Developers and their project teams have limited influence over local zoning, so reducing soft costs typically means investing in efforts to decrease time and increase predictability. This can include better integration of design and construction teams, frequent collaboration with trusted partners, and better information sharing to produce more accurate cost estimates. Below, we provide examples of three strategies for more effective collaboration.
Strategy 1: Engage general contractors earlier and as partners in the design process
In traditional design-bid-build project delivery, contractors provide a preliminary cost estimate to the developer after schematic design, which is the first phase of the design process. Architects develop construction documents, or detailed drawings that describe elements of the building to be constructed: how a wall will be built, for example, or where mechanical systems will be located. After the documents phase, drawings go out to contractors, who work with their subcontractors to provide bids. If these bids come in above the preliminary estimates, design and development teams typically begin a value-engineering process to reduce costs. For instance, high-performing, energy-efficient windows might be replaced with lower-performance ones, a change that would save money up front but might increase long-term operating costs.
This process poses challenges for multifamily developers, especially affordable multifamily developers. In a competitive market, demand for general contractors and subcontractors is high. Construction firms have little incentive to estimate schematic design costs accurately, and many contractors and subcontractors have limited time and staff available to develop accurate cost estimates. Additionally, initial bids cannot predict month-to-month escalation of construction costs—for instance, increases in global prices for lumber and steel or rising local demand for skilled workers.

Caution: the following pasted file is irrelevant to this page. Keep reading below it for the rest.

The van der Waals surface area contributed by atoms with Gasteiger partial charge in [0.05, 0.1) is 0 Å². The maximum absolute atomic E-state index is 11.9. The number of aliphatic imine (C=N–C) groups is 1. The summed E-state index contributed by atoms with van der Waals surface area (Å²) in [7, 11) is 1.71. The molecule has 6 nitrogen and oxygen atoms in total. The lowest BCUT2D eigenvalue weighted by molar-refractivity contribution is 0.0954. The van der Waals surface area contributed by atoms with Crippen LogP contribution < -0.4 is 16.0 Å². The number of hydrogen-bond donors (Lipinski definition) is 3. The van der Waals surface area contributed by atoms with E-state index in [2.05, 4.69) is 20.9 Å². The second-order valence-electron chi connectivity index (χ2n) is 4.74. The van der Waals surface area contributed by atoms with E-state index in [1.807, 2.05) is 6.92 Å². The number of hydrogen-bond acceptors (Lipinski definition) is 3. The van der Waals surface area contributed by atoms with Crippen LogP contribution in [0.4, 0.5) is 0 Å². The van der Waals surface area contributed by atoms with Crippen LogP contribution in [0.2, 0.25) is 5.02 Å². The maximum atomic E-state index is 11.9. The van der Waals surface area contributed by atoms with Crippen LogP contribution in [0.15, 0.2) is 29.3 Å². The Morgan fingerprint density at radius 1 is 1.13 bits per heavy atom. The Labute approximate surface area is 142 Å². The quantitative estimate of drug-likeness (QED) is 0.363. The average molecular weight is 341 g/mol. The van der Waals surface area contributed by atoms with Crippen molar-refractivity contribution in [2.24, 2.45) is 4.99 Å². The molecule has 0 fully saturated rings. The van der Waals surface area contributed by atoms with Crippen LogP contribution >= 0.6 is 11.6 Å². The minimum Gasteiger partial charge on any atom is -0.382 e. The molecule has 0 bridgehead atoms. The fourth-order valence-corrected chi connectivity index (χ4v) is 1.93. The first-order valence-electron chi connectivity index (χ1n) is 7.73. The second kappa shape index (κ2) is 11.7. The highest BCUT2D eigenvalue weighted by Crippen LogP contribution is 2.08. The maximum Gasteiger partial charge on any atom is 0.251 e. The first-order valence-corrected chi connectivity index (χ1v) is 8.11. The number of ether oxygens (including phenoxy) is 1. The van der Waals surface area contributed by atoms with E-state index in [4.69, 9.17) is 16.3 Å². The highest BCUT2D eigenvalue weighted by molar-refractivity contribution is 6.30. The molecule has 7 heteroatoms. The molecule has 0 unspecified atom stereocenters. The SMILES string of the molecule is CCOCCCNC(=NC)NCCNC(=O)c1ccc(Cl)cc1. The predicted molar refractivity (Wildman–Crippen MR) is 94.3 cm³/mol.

Some development teams are using alternative legal agreements that establish performance standards or incentivize accurate early cost estimating. Others are bringing general contractor functions in house, or using informal agreements to coordinate earlier in the process. Frequent collaboration between the same construction and design teams can also improve efficiency.
Strategy 2: Provide more information on site conditions during public RFP processes
Many local governments encourage affordable housing by offering publicly owned land via the request for proposals (RFP) process. Governments may be able to receive more accurate bids if they provide clear and comprehensive site information. Making more comprehensive geotechnical information available to RFP respondents will enable developers and subcontractors to estimate fees and bid on projects more accurately. For instance, providing detailed information on soil, rock, and groundwater conditions allows better estimates of the costs of building foundations.
Strategy 3: Share information with subcontractors to estimate costs more accurately
Subcontracting estimates are often costly and unpredictable, especially for affordable housing teams taking on new building systems or energy targets. The rapid pace of regulatory change— particularly building-code guidelines on energy performance—means that subcontracting teams are often learning new systems on the job and add this training time to their fees.
Prioritizing clear and simple drawing sets that subcontractors can easily bid on and identifying ways for design and engineering teams to share information with subcontractors can help to clarify the scope of work and ideally lead to more accurate cost estimates.
More efficient processes and better policy are needed to reduce land and soft costs
Innovations by design, development, and construction teams can reduce land costs and soft costs. Key strategies that can be carried out by the project team include sharing knowledge and expertise across partners within the team, and employing new collaborative strategies to increase the efficiency and predictability of multifamily construction. Local governments can also help, especially by updating zoning laws to allow more housing to be built on a given parcel of land. Additionally, local agencies should reform public RFP processes, which are particularly important for subsidized housing projects.